The release of Fitch Ratings’ “2014 Outlook: U.S. Life Insurance” report this week was upstaged by the Federal Reserve’s indication yesterday that it would taper its monthly bond-buying policy slowly over the course of 2014 and keep interest rates low for the foreseeable future.
While the equity markets loved the Fed’s reassurances, which sent the Dow up almost 300 points on Wednesday, the life industry might have preferred something different. According to the Fitch Outlook, a 50 to 100-basis point uptick in rates would “have positive implication for our outlook on U.S. life insurers.”
But Fitch acknowledged that the Fed’s low-rate policy has helped life insurers in two ways. It has buoyed equities, which help fund variable annuity guarantees and raise fee revenue. It has also helped revive the economy, which in turns has stabilized the bond market.
Overall, Fitch’s near-term outlook for the life insurance industry is “stable,” assuming no major interest rate spikes, no international crises and a continuation of the weak recovery, modest GDP growth and high unemployment.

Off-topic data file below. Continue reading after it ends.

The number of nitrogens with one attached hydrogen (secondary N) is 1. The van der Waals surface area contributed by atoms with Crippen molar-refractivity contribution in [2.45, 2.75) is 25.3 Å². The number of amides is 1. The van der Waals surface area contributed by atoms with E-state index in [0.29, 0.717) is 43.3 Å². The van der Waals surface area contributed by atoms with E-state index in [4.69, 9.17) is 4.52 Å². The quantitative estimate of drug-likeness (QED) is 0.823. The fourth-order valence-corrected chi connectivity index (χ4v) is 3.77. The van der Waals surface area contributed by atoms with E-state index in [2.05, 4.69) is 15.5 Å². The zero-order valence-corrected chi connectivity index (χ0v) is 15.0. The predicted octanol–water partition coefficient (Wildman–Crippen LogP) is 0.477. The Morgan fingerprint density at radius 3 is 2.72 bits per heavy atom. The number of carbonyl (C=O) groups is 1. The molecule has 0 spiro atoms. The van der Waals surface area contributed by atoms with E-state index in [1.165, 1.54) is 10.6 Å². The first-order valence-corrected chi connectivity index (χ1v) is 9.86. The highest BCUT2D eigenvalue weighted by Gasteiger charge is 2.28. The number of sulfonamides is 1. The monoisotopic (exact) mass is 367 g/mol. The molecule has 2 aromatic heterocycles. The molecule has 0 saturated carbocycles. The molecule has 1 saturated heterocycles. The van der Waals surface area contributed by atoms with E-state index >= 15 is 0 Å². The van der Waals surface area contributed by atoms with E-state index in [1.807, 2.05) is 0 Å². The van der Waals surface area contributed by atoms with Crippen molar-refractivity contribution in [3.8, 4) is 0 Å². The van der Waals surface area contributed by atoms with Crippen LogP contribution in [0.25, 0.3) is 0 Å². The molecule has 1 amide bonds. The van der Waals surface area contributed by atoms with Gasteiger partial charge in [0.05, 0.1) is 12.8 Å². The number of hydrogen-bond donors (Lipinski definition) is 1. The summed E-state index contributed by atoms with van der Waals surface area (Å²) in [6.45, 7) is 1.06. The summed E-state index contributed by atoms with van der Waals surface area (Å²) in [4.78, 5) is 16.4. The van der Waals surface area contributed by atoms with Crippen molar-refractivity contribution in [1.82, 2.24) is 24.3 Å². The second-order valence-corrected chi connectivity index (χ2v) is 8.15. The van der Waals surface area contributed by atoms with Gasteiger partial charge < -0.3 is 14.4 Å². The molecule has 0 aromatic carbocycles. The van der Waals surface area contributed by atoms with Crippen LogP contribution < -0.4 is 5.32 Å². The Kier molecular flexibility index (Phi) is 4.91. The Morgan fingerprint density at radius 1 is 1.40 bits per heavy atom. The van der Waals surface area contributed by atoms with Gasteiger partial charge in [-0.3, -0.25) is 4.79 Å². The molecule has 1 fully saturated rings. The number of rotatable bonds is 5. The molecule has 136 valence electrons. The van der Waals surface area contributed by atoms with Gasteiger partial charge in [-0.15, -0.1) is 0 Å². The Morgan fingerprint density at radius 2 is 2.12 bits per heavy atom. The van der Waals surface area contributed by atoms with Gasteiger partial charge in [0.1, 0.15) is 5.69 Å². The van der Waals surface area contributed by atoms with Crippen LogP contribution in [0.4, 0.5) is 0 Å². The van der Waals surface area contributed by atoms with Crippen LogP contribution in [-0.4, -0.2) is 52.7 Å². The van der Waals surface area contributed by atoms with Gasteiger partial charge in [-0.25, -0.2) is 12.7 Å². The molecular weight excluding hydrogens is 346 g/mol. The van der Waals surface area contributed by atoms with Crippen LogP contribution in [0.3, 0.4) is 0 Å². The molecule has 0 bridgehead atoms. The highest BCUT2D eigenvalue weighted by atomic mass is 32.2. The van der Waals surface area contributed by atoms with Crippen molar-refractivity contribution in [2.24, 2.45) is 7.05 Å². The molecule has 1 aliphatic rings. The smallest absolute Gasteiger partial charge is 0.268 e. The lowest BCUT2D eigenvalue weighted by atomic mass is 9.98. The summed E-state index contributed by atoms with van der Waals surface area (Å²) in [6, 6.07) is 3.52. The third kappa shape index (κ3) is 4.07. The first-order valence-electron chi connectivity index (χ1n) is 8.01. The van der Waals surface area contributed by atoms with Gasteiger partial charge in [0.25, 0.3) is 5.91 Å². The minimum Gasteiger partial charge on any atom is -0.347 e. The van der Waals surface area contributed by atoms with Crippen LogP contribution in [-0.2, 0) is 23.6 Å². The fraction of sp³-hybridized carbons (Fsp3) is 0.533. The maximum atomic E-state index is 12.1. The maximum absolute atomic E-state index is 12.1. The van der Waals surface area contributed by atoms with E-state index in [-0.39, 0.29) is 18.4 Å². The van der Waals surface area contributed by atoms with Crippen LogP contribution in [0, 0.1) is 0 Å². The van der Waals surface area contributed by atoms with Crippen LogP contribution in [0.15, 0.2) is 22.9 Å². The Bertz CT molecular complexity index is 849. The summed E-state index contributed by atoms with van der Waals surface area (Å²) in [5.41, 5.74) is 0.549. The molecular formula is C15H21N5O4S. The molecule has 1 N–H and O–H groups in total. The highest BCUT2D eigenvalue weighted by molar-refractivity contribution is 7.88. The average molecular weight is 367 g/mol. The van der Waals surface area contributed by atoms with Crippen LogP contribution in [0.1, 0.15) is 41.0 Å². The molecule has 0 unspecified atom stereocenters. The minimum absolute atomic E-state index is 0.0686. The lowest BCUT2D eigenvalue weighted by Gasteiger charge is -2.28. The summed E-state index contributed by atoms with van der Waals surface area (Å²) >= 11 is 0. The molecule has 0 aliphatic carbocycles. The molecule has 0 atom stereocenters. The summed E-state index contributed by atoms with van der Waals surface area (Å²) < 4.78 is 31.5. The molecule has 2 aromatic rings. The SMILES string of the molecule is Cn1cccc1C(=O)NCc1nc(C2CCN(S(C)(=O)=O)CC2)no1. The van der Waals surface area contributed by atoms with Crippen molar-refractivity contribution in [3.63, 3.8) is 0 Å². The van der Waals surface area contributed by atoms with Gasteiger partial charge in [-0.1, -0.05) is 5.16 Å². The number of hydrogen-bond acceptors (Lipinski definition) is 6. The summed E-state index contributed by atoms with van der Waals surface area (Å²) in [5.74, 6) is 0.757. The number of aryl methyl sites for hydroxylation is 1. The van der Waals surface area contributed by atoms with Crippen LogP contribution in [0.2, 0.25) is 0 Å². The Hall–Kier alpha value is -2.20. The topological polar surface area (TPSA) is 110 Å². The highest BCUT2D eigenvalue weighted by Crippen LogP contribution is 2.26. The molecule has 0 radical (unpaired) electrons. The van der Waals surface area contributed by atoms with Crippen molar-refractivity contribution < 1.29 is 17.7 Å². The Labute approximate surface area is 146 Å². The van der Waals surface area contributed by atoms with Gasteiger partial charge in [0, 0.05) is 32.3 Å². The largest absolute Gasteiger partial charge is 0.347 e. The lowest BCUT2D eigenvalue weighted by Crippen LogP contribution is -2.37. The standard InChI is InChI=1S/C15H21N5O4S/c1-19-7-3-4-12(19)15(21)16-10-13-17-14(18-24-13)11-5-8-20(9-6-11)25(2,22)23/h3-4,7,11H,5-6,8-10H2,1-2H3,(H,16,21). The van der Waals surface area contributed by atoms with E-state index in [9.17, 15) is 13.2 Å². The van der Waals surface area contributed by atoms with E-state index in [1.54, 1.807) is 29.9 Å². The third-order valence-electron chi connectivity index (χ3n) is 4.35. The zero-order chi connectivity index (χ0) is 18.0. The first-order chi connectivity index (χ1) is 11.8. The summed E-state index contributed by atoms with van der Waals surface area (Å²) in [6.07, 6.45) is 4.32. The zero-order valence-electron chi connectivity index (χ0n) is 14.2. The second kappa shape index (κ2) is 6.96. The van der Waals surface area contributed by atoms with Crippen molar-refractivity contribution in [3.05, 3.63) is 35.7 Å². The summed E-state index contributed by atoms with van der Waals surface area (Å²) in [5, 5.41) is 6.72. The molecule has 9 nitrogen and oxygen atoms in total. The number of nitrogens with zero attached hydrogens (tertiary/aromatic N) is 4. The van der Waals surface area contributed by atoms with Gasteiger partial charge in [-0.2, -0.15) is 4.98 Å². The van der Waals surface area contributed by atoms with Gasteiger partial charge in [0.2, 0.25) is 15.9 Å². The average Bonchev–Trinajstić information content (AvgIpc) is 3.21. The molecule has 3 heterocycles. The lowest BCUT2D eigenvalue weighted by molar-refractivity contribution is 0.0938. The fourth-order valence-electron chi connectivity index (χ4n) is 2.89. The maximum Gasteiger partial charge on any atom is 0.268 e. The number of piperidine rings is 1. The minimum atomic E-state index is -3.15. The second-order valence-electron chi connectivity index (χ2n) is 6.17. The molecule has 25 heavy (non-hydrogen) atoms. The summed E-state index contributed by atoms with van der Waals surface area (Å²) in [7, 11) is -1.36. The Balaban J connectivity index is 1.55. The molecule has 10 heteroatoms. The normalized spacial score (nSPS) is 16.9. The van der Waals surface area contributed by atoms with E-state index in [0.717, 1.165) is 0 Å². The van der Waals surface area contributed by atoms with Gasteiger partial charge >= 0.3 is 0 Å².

A sustained interest rate spike would be an increase of 500 basis points or more, the report said. A jump of that magnitude would instantly reduce the value of the insurers’ bond portfolios and cause flight from products with low fixed crediting rates.
A rate spike wouldn’t be all bad, Fitch said. It would make payout annuities, long-term care insurance and universal life products with no-lapse guarantees more attractive.
Fitch mentioned three areas of concern for life insurers: the continued drag on profitability from legacy variable annuity business, uncertainty over the possibility of new regulatory structures, and “macroeconomic shocks,” such as a decline in the creditworthiness of U.S. sovereign debt.
The new year could bring an increase in mergers and acquisitions in the life insurance industry, Fitch noted. More European insurers are expected to divest U.S. life subsidiaries, partly in reaction to Solvency II capital requirements. Also, private equity firms are expected to continue to look for opportunities to pick up assets at bargain prices and to establish a footprint in the ever-growing retirement market.
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